Heidegger’s notion of being-in-the-world is the antithesis to the “tranquilising” – a term used by the German philosopher himself in Being and time – effect of the environing of entertainment and “idle talk” – another Heideggerian term from Being and time – that is personified in the anonymous person of the everyday: das Man, rendered as “the they” in the two published English translations of the aforementioned magnum opus – of not only Heidegger himself but of modern hermeneutics. Existentially speaking, das Man is someone but also no one at the same time: society as a faceless stream of collective tranquilisation that Dasein falls into often through curiosity, temptation and simple laziness. What wrests Dasein away from this covering over of the potential for authenticity (Eigentlichkeit) in understanding of being (Seinsverständnis) is one unique mood (Stimmung) known to all: Angst, which is not ordinary fear or anxiety, but an unnameable dread in face of the disclosure of the uncanniness (Unheimlichkeit) of being-in itself, when being-in-the-world, always taken for granted in the fore-conception (Vorgriff) of Dasein, simply stops Dasein from feeling at home. In the moment of Angst, existence itself becomes problematic. Why is there being rather than nothing? What does it really mean to be? Why live and not die instead? Is not Dasein in reality the standing place for nothingness? Instead of who, is it not nothing that is there in the “da” of this most familiar yet primordially the strangest Dasein?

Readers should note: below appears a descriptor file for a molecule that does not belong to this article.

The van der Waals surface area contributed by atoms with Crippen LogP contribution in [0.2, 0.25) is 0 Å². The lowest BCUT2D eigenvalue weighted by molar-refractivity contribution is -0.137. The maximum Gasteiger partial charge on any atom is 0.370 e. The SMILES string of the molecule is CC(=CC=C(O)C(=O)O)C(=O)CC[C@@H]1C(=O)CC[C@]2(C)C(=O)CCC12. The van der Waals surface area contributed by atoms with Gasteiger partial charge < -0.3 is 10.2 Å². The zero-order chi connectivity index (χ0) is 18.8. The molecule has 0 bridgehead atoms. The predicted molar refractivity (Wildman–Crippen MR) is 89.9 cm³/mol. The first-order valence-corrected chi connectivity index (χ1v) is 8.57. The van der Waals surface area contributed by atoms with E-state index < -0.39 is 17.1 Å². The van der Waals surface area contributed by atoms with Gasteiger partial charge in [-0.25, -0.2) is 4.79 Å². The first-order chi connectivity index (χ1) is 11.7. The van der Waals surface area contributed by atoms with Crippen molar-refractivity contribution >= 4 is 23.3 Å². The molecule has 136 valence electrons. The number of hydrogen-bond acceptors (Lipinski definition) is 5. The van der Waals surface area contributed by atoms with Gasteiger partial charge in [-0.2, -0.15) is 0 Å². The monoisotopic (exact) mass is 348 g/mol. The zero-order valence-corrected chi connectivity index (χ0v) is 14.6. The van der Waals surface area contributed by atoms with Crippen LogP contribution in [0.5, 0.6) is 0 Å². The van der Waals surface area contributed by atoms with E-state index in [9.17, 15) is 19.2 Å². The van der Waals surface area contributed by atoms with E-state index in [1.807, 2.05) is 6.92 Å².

Dasein and the call of conscience